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Lowdown on Pimento Cheese

In the early 1900’s, the Spanish imported pimiento pepper was exotic fare for American eaters. Pimiento peppers, combined with cheese, became a delicacy reserved for the wealthy as a spread for tea party sandwiches. When farmers in Georgia began to grow their own pimentos successfully in the 1920’s (it was about this time that Americans dropped the extra “i”), the popular cheese and pepper product gained every-day status as a favored sandwich spread for factory-working men and women across the American South.

By the 1950’s, the Carolinas fancied themselves as the heart of pimento cheese country, with small businesses producing tens of thousands of pounds of “PC” a week. It’s not a stretch to say that 9 out of 10 eaters across the entire Southern US and into Texas have been eating pimento cheese on a regular basis securing its place as a Southern culinary icon.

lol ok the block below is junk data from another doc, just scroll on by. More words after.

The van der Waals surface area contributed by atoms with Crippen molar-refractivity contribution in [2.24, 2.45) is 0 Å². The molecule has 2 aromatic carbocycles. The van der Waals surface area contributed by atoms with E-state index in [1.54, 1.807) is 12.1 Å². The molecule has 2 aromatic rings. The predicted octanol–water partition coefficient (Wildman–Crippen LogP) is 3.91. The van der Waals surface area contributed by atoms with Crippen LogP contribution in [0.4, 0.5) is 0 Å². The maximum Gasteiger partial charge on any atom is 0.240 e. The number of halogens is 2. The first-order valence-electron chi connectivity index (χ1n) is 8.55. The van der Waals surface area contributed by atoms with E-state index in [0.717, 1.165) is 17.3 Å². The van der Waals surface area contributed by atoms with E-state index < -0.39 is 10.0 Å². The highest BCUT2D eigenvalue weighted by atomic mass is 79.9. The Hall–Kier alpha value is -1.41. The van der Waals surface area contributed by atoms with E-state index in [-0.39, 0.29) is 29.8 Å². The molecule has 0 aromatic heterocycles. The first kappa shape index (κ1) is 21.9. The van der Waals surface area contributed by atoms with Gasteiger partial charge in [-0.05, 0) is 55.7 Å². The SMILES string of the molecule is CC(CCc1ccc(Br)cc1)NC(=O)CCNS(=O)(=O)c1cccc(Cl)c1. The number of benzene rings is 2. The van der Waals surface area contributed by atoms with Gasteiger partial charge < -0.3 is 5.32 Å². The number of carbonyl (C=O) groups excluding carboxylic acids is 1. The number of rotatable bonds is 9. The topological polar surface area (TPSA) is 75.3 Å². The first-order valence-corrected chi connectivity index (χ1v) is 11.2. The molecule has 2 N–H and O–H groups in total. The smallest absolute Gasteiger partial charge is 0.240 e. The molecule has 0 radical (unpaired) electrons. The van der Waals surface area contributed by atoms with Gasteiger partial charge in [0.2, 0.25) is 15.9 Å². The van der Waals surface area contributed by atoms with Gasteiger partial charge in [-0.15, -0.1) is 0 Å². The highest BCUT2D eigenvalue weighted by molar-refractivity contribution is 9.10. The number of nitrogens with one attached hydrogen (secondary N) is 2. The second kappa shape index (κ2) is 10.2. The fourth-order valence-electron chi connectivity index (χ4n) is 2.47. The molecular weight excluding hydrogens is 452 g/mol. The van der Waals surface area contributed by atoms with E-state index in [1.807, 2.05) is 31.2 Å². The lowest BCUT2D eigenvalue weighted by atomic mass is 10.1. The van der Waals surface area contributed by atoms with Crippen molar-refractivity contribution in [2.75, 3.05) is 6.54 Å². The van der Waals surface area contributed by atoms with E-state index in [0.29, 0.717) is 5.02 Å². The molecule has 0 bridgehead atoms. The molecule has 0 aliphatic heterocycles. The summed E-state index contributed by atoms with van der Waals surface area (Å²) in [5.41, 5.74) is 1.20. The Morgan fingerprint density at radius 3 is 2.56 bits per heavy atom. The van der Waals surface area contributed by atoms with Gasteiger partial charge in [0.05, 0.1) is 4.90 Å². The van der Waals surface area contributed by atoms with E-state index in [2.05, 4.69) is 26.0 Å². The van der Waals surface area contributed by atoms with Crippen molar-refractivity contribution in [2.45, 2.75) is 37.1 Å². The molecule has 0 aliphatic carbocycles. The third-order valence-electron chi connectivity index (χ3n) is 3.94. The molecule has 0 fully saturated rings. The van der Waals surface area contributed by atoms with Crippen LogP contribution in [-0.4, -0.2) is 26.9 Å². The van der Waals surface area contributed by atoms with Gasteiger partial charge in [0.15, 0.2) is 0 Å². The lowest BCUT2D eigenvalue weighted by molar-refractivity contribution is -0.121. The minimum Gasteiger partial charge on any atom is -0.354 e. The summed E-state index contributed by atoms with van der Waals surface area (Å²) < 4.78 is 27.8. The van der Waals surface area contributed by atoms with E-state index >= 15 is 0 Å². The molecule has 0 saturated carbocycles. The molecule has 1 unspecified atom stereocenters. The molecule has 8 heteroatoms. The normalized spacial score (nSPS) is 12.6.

Oddly, pimento cheese is rarely seen outside the broad swath of Southern states despite the fact that the entire country has a deep affection for cheese in all its glory. Martha’s Pimento Cheese showcases great Aged Wisconsin Cheddar in a new venue for the Midwest, combining an authentic taste of the South with the best of Wisconsin artisan cheese.

Pimento cheese is delicious straight out of the container, or showcased in a number of mouth-watering ways. See Pairings with MPC for ideas and then create your own favorite excuses to eat pimento cheese.